The storage tank is different to previous constructions, above all in the roof area. The roof made of folded metal sheets guarantees that the pilot storage tank is protected against environmental factors. For larger storage tanks, the use of raftered roofs is envisaged. In the case of the floating roof, the scientists also consistently adhered to segmental construction. Here they were also able to take advantage of the benefits of the lightweight construction and easy transportation. The roof is formed by individual components screwed together to make a fixed panel, whose stabilityallows the diffuser to be installed. A single diffuser is sufficient for a storage size of up to 6.000 m³. Since the radial diffuser is located directly on the underside of the floating roof, it allows the usage of the full storage zone. Furthermore, only low mix effects occur between the inflowing charging fluid of lower density and the fluid in the storage tank with a higher density. This is particularly important for high quality thermal stratification.

A film flexibly seals the edge area between the storage tank wall and the floating roof. This film was also selected from various brands after laboratory tests. The tested construction allows a height adjustment from approximately 70 to 100 cm. The height displacement is based on the requirements of bigger storage tanks. Therefore, the storage tank can compensate temperature- related changes in volume very well. Analogous to the wall structure, a particle bulk fill is used as thermal insulation. Hard foam plates laid on the planks of the floating roof make it possible to enter and inspect the roof area.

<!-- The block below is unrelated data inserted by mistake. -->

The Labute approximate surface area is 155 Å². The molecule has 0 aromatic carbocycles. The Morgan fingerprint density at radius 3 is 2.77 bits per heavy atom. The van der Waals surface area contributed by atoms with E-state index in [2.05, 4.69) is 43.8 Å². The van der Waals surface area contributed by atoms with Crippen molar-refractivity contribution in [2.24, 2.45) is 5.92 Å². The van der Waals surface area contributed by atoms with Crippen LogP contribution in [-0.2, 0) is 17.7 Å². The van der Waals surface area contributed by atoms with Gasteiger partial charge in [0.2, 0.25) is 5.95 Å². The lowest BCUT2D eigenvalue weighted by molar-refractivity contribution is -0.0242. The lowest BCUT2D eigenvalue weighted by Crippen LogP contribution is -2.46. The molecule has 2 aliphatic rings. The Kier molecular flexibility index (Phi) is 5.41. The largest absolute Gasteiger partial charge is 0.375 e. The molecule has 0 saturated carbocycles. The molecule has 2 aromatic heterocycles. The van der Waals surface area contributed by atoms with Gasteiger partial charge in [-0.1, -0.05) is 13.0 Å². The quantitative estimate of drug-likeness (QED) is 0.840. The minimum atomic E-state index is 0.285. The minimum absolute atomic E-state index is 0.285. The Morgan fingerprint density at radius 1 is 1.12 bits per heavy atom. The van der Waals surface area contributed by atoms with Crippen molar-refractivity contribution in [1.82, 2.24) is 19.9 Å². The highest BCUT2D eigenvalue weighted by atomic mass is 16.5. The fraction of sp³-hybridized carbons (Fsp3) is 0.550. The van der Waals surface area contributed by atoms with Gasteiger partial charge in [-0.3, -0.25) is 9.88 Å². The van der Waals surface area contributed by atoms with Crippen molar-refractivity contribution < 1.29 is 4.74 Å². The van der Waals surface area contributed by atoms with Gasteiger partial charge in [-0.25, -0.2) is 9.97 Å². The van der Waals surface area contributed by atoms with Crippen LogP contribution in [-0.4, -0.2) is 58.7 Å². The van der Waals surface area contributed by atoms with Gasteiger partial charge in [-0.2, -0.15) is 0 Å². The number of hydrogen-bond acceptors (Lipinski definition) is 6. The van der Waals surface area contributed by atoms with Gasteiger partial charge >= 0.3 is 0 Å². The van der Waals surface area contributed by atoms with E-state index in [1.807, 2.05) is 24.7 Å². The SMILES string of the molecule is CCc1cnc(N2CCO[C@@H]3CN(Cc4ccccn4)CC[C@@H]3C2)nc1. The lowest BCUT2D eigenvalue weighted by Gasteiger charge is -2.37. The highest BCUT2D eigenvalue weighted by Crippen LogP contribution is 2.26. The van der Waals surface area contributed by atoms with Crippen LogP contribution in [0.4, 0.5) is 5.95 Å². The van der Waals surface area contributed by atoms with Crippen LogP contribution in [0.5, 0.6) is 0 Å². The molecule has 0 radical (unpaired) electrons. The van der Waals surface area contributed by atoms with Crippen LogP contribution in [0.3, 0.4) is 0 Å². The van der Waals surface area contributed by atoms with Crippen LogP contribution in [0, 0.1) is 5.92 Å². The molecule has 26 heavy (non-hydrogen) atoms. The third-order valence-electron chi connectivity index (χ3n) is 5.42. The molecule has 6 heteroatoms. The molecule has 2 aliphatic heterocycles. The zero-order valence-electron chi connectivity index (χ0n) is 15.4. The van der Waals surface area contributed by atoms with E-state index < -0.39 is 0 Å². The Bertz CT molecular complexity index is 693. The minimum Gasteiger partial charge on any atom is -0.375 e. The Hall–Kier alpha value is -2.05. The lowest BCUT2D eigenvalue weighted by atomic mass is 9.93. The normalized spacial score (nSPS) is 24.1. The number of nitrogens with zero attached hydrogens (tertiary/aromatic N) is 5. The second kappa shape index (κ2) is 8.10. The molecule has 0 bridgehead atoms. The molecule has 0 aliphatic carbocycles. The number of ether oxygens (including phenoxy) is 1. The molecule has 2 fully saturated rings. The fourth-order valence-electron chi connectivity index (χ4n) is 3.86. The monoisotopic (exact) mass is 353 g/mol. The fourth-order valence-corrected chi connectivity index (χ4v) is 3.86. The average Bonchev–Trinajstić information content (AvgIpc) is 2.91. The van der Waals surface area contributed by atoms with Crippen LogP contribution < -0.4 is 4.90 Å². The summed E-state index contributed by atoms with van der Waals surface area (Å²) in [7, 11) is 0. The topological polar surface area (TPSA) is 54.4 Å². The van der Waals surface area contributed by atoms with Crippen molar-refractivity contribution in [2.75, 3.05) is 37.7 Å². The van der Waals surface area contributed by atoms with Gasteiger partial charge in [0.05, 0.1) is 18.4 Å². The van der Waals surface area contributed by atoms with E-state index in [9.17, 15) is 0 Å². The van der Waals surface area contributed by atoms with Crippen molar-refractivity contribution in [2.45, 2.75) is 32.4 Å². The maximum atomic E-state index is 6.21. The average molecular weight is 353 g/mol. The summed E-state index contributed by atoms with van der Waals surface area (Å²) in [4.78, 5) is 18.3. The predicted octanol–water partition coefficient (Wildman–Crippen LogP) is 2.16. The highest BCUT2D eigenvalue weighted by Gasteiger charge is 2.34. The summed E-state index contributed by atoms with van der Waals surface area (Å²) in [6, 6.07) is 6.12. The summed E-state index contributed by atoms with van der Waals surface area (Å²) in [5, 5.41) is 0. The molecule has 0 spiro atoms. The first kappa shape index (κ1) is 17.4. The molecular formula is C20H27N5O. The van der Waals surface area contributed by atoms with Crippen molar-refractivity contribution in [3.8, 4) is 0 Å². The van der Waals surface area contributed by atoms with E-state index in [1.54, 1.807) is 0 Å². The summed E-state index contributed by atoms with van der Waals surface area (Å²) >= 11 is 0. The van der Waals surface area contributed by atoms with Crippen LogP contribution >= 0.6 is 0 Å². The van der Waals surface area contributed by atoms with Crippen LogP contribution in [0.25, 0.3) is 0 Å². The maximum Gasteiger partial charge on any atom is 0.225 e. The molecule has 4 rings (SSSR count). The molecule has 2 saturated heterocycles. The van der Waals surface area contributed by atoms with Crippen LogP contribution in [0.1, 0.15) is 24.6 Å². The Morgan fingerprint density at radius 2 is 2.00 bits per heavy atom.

Structure of the base

The storage tank wall is attached directly to the foundation. Consequently, the load transfer of the storage tank wall occurs directly in the foundation. The thermal insulation made of foam glass plates is installed on the foundation. A stainless steel plate closes off the storage tank on the base and protects the interior insulation against penetration by storage tank water. The seal between the ground plate and the storage tank wall is implemented in the connection area with the same sealant that is used to seal the wall segments. When the temperature rises the complete wall structure expands and it contracts when the temperature falls. Therefore, the seals are particularly exposed to loads. However, no problems occurred in the test operation. Base and wall connection are practically free from thermal bridges and it is only the base plate that separates the thermal insulation layers from the storage medium. Therefore, there are no heating-up losses.

Conclusion and outlook

The project has shown that a new type of storage tank has been created by way of new developments and multi-faceted optimisations. The many tests in the laboratory and the innumerable simulations have not been presented here. On the basis of these tests and simulations the demonstrator was created and then intensively tested. In this regard, complex tests have proven its practicability or rather that the project’s objectiveshave been achieved. After the first presentations of the demonstrator, the project partners have experienced much interest from municipal utilities, planning offices and public institutions.

The researchers see two future fields of activity. Diverse constructional details (e.g. thermal bridges) could be further developed in order to further reduce external heat losses, to allow easier production and to guarantee cost-effective manufacturing. The next large step is then transferring the newly developed construction principles to very large tanks and the adaptation to the higher loads associated with them.


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Practice-based development and demonstration
farmatic tank systems

Coordination/scientific support
TU Chemnitz, Fakultät für Maschinenbau

Scientific support
Universität Stuttgart, IGTE


BINE-Projektinfo 10/2018
(PDF, 4 pages, 242 kB)


Project site of the research partner (in German)